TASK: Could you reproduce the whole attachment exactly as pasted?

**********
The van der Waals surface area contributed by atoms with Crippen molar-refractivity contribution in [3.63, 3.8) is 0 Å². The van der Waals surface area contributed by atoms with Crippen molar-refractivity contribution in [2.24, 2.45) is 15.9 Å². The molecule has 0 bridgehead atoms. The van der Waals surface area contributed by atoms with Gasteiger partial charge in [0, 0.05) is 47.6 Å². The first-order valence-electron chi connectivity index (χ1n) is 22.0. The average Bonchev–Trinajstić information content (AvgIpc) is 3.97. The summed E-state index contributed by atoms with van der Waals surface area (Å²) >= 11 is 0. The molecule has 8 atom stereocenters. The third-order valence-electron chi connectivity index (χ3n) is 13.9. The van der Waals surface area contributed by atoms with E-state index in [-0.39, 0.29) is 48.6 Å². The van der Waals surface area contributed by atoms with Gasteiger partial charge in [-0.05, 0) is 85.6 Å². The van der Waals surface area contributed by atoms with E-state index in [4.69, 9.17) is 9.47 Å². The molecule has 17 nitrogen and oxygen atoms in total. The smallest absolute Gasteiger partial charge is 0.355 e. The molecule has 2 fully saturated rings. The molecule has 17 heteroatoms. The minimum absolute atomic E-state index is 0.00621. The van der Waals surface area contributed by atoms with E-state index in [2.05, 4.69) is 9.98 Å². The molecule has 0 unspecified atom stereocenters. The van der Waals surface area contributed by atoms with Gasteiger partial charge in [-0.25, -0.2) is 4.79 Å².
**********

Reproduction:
The van der Waals surface area contributed by atoms with Crippen molar-refractivity contribution in [3.63, 3.8) is 0 Å². The van der Waals surface area contributed by atoms with Crippen molar-refractivity contribution in [2.24, 2.45) is 15.9 Å². The molecule has 0 bridgehead atoms. The van der Waals surface area contributed by atoms with Gasteiger partial charge in [0, 0.05) is 47.6 Å². The first-order valence-electron chi connectivity index (χ1n) is 22.0. The average Bonchev–Trinajstić information content (AvgIpc) is 3.97. The summed E-state index contributed by atoms with van der Waals surface area (Å²) >= 11 is 0. The molecule has 8 atom stereocenters. The third-order valence-electron chi connectivity index (χ3n) is 13.9. The van der Waals surface area contributed by atoms with E-state index in [-0.39, 0.29) is 48.6 Å². The van der Waals surface area contributed by atoms with Gasteiger partial charge in [-0.05, 0) is 85.6 Å². The van der Waals surface area contributed by atoms with E-state index in [4.69, 9.17) is 9.47 Å². The molecule has 17 nitrogen and oxygen atoms in total. The smallest absolute Gasteiger partial charge is 0.355 e. The molecule has 2 fully saturated rings. The molecule has 17 heteroatoms. The minimum absolute atomic E-state index is 0.00621. The van der Waals surface area contributed by atoms with E-state index in [2.05, 4.69) is 9.98 Å². The molecule has 0 unspecified atom stereocenters. The van der Waals surface area contributed by atoms with Gasteiger partial charge in [-0.25, -0.2) is 4.79 Å².